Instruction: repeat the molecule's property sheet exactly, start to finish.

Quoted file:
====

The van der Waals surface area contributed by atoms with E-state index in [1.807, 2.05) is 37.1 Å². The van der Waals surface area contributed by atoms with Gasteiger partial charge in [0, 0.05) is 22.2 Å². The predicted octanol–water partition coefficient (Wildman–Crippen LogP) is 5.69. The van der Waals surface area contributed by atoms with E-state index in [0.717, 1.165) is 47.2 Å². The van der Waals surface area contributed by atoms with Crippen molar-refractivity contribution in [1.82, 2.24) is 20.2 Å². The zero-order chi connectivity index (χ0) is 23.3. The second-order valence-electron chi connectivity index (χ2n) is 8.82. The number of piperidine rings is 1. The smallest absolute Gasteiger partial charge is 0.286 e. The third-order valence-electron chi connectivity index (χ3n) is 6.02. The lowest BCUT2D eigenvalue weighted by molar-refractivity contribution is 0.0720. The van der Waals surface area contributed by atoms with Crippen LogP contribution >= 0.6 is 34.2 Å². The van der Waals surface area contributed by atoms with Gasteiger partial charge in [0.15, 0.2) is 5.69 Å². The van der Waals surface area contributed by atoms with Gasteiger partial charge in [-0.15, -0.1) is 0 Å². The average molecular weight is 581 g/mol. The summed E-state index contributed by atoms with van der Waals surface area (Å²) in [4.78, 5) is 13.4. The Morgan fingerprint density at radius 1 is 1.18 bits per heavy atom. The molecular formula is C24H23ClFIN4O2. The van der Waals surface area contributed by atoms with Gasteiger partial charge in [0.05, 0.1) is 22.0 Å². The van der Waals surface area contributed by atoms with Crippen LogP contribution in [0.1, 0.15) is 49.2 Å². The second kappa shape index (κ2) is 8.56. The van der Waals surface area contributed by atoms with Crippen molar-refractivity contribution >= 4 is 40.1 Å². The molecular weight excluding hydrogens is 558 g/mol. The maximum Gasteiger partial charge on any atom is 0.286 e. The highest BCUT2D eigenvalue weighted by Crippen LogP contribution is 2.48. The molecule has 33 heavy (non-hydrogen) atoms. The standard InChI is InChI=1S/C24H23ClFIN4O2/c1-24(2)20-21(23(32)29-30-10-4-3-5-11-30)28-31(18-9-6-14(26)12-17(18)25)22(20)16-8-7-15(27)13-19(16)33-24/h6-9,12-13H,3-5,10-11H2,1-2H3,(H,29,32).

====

The van der Waals surface area contributed by atoms with E-state index in [1.807, 2.05) is 37.1 Å². The van der Waals surface area contributed by atoms with Gasteiger partial charge in [0, 0.05) is 22.2 Å². The predicted octanol–water partition coefficient (Wildman–Crippen LogP) is 5.69. The van der Waals surface area contributed by atoms with E-state index in [0.717, 1.165) is 47.2 Å². The van der Waals surface area contributed by atoms with Crippen molar-refractivity contribution in [1.82, 2.24) is 20.2 Å². The zero-order chi connectivity index (χ0) is 23.3. The second-order valence-electron chi connectivity index (χ2n) is 8.82. The number of piperidine rings is 1. The smallest absolute Gasteiger partial charge is 0.286 e. The third-order valence-electron chi connectivity index (χ3n) is 6.02. The lowest BCUT2D eigenvalue weighted by molar-refractivity contribution is 0.0720. The van der Waals surface area contributed by atoms with Crippen LogP contribution >= 0.6 is 34.2 Å². The van der Waals surface area contributed by atoms with Gasteiger partial charge in [0.15, 0.2) is 5.69 Å². The van der Waals surface area contributed by atoms with Gasteiger partial charge in [-0.15, -0.1) is 0 Å². The average molecular weight is 581 g/mol. The summed E-state index contributed by atoms with van der Waals surface area (Å²) in [4.78, 5) is 13.4. The Morgan fingerprint density at radius 1 is 1.18 bits per heavy atom. The molecular formula is C24H23ClFIN4O2. The van der Waals surface area contributed by atoms with Gasteiger partial charge in [0.05, 0.1) is 22.0 Å². The van der Waals surface area contributed by atoms with Crippen LogP contribution in [0.1, 0.15) is 49.2 Å². The second kappa shape index (κ2) is 8.56. The van der Waals surface area contributed by atoms with Crippen molar-refractivity contribution >= 4 is 40.1 Å². The molecular weight excluding hydrogens is 558 g/mol. The maximum Gasteiger partial charge on any atom is 0.286 e. The highest BCUT2D eigenvalue weighted by Crippen LogP contribution is 2.48. The molecule has 33 heavy (non-hydrogen) atoms. The standard InChI is InChI=1S/C24H23ClFIN4O2/c1-24(2)20-21(23(32)29-30-10-4-3-5-11-30)28-31(18-9-6-14(26)12-17(18)25)22(20)16-8-7-15(27)13-19(16)33-24/h6-9,12-13H,3-5,10-11H2,1-2H3,(H,29,32).